SINGAPORE, Aug 17 — In eight years’ time, more than 13 per cent of adults in Singapore will be worth more than US$1 million (RM4.47 million), a proportion higher than the United States, China and 12 other Asia-Pacific economies, said an HSBC report.

In Singapore, Australia, Hong Kong and Taiwan, there are likely to be more millionaires on a relative basis than in the US, with South Korea and New Zealand coming close, the report also said.

Comparatively, the US is expected to have 8.8 per cent of its adult population as millionaires by 2030 while the figure for China is expected to be 4.4 per cent.

Singapore is expected to see its share of millionaires among its residents, which comprise permanent residents and citizens, grow from 7.5 per cent in 2021 to 9.8 per cent in 2025 and up to 13.4 per cent by the end of the decade.

In absolute terms, this means that the number of millionaires in Singapore will rise to 700,000 in 2030, up from 400,000 currently.

The report by HSBC, titled “The Rise of Asian Wealth”, looks at the rise of wealth in Asia. It was released yesterday.

Among other things, the report examines the projected number of residents that will reach certain wealth brackets in the coming years.

It does so based on the residents’ bank deposits, investments in bonds and equities, assets held by pension funds or insurance companies, as well as their real estate holdings after deducting any outstanding mortgage amounts.

It compares 15 economies in the region, including Singapore, China, Japan, Malaysia and Taiwan.

Frederic Neumann, HSBC’s chief economist for Asia, said that although the region is going through economic instability, it is nevertheless worth taking stock of Asia’s rising wealth at this juncture.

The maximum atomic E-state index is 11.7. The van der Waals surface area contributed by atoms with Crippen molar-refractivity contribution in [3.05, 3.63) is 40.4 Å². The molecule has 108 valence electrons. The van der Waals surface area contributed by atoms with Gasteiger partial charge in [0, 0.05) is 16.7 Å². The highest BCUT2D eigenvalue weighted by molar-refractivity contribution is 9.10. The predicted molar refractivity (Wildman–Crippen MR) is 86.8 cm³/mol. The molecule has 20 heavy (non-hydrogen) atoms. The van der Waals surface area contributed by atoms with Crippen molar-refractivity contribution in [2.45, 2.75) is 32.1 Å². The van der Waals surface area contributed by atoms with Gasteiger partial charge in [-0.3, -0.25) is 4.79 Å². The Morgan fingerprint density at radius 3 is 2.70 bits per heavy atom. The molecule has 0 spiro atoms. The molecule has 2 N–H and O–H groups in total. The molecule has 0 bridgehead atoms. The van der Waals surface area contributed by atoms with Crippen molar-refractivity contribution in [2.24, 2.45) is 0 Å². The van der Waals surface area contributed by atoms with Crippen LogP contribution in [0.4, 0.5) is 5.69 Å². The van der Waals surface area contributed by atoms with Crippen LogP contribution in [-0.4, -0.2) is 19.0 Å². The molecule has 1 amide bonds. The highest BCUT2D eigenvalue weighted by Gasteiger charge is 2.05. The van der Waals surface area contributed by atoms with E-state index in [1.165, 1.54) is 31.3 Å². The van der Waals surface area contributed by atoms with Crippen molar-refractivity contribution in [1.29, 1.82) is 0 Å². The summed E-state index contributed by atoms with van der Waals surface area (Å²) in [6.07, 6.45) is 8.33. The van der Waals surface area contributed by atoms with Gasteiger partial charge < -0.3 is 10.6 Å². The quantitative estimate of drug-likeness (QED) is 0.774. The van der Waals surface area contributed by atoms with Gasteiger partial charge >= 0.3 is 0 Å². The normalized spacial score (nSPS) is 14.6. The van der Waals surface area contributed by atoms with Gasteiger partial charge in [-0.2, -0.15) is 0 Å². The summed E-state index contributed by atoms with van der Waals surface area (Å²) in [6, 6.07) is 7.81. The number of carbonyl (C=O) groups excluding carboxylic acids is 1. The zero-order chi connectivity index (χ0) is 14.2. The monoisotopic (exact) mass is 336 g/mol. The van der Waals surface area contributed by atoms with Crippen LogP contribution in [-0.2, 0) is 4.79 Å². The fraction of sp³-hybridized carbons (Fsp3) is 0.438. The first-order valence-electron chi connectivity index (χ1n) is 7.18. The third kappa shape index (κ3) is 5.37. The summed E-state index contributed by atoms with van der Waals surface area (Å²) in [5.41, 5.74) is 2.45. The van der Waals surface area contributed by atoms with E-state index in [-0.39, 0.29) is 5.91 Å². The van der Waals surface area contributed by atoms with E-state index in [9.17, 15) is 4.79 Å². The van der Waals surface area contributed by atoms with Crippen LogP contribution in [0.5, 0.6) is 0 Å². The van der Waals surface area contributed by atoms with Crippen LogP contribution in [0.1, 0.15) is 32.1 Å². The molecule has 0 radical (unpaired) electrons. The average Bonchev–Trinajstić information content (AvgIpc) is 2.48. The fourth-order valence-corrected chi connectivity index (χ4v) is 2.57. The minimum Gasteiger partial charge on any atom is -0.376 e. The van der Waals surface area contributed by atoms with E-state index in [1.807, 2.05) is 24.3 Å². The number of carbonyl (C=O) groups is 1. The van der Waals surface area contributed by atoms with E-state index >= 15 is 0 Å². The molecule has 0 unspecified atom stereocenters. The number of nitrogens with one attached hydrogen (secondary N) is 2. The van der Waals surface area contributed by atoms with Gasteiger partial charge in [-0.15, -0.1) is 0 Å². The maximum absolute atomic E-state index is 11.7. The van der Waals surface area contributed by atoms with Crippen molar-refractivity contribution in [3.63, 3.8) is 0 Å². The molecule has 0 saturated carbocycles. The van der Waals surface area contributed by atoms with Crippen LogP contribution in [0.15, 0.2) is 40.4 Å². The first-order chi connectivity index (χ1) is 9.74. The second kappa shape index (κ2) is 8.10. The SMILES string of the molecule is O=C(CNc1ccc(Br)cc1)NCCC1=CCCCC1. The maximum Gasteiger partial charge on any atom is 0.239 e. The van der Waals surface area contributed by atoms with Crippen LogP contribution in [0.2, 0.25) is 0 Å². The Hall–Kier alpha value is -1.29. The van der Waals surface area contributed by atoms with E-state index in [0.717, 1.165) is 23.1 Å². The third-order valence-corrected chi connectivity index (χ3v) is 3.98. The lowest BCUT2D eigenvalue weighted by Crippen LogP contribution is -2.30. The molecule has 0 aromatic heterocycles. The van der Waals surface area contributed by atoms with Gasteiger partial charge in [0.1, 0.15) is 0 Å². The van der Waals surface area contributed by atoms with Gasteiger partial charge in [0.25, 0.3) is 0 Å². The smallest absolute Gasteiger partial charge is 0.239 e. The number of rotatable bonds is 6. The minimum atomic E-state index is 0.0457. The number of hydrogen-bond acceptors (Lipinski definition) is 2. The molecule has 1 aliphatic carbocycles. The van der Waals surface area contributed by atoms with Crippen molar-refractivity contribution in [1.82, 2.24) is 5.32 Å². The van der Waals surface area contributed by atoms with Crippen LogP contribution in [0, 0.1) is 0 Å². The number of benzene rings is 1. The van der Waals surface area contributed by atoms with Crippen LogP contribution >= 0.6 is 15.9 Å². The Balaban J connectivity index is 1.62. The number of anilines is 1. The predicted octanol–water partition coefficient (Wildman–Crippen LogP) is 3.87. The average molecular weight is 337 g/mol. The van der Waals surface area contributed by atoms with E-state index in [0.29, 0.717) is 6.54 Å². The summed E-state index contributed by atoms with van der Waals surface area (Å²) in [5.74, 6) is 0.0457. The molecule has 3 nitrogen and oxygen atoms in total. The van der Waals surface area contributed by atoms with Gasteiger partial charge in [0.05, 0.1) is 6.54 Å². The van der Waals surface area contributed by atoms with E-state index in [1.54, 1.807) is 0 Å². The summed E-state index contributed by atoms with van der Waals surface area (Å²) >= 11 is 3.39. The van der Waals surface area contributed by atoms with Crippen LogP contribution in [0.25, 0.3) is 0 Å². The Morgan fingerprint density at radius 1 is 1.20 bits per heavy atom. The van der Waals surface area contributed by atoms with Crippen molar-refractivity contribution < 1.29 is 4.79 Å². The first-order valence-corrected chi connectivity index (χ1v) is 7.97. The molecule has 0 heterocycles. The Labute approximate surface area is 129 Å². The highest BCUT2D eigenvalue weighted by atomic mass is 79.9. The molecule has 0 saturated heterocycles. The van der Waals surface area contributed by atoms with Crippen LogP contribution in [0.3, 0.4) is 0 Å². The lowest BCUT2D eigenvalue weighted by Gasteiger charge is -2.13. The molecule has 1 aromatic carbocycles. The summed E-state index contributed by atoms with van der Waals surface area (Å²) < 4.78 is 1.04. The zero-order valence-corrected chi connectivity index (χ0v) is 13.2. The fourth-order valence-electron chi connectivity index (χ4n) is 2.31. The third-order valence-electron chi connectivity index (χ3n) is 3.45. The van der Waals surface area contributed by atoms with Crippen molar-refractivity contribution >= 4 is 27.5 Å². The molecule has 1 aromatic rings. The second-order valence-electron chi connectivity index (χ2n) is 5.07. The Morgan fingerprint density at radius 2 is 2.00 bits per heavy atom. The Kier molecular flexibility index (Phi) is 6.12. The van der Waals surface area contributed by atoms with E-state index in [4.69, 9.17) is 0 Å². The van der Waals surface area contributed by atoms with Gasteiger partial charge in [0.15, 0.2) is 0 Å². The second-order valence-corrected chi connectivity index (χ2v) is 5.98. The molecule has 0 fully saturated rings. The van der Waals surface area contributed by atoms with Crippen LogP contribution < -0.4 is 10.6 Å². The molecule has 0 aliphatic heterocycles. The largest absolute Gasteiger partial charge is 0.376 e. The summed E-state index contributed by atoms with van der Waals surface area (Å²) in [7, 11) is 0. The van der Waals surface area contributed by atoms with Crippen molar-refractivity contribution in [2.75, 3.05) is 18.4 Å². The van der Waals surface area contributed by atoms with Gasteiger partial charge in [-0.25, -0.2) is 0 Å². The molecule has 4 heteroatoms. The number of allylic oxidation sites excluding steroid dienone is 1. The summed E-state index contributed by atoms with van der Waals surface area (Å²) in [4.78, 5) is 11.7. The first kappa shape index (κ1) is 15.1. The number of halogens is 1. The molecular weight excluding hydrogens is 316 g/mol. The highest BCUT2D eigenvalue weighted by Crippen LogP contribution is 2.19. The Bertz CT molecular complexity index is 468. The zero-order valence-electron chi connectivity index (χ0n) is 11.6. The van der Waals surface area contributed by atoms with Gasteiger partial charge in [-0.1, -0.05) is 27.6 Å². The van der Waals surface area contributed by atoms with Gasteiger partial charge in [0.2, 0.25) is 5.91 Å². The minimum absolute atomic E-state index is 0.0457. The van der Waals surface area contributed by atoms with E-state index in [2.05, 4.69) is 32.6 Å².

This is because the deepening pool of local savings provides “a measure of resilience against the vagaries of global financial markets”. “An account of Asia’s growing wealth also shines a light on the societal resources that are ultimately available to lift millions more out of poverty,” he added in the report.

Singapore has second highest proportion of millionaires in region

The report said that currently, Singapore has the second-highest (7.5 per cent) number of millionaire adults based on the percentage share of its population, just after Australia (8 per cent) and ahead of Taiwan (5.9 per cent).

By 2030, Singapore will take the top spot at 13.4 per cent, followed by Australia (12.5 per cent) and Hong Kong (11.1 per cent).

By the end of 2030, only around 4 per cent of adults in mainland China and less than 1 per cent of adults in India are likely to be millionaires, noted the report.

However, in absolute numbers, China will continue to have the highest number of millionaires, rising from about 17 million currently to 50 million by the end of the decade. This figure is projected to rise to nearly 80 million by 2035.

The number of millionaires in India is also set to hit 6.6 million by 2030, exceeding the whole of the Association of Southeast Asian Nations (Asean) region, said the report.

However, it noted that the large number of millionaires in some of these economies can be explained due to the large sizes of their population, on top of their wealth distribution and level of economic development.

Individuals with at least US$250,000

At the slightly lower end of the income bracket, Singapore is also expected to see the proportion of its residents having at least US$250,000 of wealth standing at 67 per cent by 2030, up by about 10 percentage points from 2021.

In terms of the percentage share of the population, this will make Singapore the second-highest city in the region with individuals of this net worth, just after Australia at 70.8 per cent.

Both economies also occupy the same top two spots in this category in 2021.

In China, the number of adults with a net wealth of at least US$250,000 is expected to double by 2030 to around 350 million, while the figure in India could triple to 57 million.

Region-wide, the number of millionaires is projected to jump from about 30 million currently to more than 76 million by the end of the decade.

The report said that economies that are growing more rapidly tend to accumulate wealth faster.

For example, Vietnam, the Philippines and India are expected to see the number of adults holding wealth of at least US$250,000 more than double by 2030, with Indonesia and Malaysia “not far behind”. — TODAY